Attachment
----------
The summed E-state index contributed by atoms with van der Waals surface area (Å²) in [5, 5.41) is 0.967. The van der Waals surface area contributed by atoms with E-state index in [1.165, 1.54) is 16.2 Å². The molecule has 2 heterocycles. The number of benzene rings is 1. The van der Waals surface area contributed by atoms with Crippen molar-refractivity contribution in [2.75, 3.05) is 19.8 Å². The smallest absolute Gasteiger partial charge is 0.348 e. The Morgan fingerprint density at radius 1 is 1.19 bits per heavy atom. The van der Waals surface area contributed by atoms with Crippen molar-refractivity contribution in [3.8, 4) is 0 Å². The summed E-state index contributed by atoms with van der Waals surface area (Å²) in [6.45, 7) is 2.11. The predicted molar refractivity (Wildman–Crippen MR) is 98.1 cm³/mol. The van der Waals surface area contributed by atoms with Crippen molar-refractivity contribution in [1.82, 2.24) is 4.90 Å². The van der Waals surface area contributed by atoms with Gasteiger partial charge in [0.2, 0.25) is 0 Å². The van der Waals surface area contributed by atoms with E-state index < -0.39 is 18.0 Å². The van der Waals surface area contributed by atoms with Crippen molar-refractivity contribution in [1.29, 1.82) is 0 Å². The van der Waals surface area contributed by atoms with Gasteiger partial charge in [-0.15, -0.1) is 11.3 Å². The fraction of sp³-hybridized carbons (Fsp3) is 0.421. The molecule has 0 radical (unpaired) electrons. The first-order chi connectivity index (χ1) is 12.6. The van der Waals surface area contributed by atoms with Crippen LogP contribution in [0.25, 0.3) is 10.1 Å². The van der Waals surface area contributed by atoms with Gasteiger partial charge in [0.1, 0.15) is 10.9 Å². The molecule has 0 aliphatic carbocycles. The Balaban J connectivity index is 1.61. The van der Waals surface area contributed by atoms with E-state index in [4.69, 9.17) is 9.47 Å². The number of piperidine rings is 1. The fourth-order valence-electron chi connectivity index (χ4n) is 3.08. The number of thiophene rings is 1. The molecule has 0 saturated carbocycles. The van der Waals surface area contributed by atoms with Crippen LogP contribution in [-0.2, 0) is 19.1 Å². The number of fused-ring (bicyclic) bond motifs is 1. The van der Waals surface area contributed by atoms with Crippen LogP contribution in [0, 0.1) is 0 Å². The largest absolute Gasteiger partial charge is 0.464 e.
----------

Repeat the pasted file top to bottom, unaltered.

The summed E-state index contributed by atoms with van der Waals surface area (Å²) in [5, 5.41) is 0.967. The van der Waals surface area contributed by atoms with E-state index in [1.165, 1.54) is 16.2 Å². The molecule has 2 heterocycles. The number of benzene rings is 1. The van der Waals surface area contributed by atoms with Crippen molar-refractivity contribution in [2.75, 3.05) is 19.8 Å². The smallest absolute Gasteiger partial charge is 0.348 e. The Morgan fingerprint density at radius 1 is 1.19 bits per heavy atom. The van der Waals surface area contributed by atoms with Crippen molar-refractivity contribution in [3.8, 4) is 0 Å². The summed E-state index contributed by atoms with van der Waals surface area (Å²) in [6.45, 7) is 2.11. The predicted molar refractivity (Wildman–Crippen MR) is 98.1 cm³/mol. The van der Waals surface area contributed by atoms with Crippen molar-refractivity contribution in [1.82, 2.24) is 4.90 Å². The van der Waals surface area contributed by atoms with Gasteiger partial charge in [0.2, 0.25) is 0 Å². The van der Waals surface area contributed by atoms with E-state index < -0.39 is 18.0 Å². The van der Waals surface area contributed by atoms with Crippen molar-refractivity contribution in [1.29, 1.82) is 0 Å². The van der Waals surface area contributed by atoms with Gasteiger partial charge in [-0.15, -0.1) is 11.3 Å². The fraction of sp³-hybridized carbons (Fsp3) is 0.421. The molecule has 0 radical (unpaired) electrons. The first-order chi connectivity index (χ1) is 12.6. The van der Waals surface area contributed by atoms with Crippen LogP contribution in [0.25, 0.3) is 10.1 Å². The van der Waals surface area contributed by atoms with Gasteiger partial charge in [0.1, 0.15) is 10.9 Å². The molecule has 0 aliphatic carbocycles. The Balaban J connectivity index is 1.61. The van der Waals surface area contributed by atoms with E-state index in [4.69, 9.17) is 9.47 Å². The number of piperidine rings is 1. The fourth-order valence-electron chi connectivity index (χ4n) is 3.08. The number of thiophene rings is 1. The molecule has 0 saturated carbocycles. The van der Waals surface area contributed by atoms with Crippen LogP contribution in [-0.2, 0) is 19.1 Å². The number of fused-ring (bicyclic) bond motifs is 1. The van der Waals surface area contributed by atoms with Crippen LogP contribution in [0, 0.1) is 0 Å². The largest absolute Gasteiger partial charge is 0.464 e.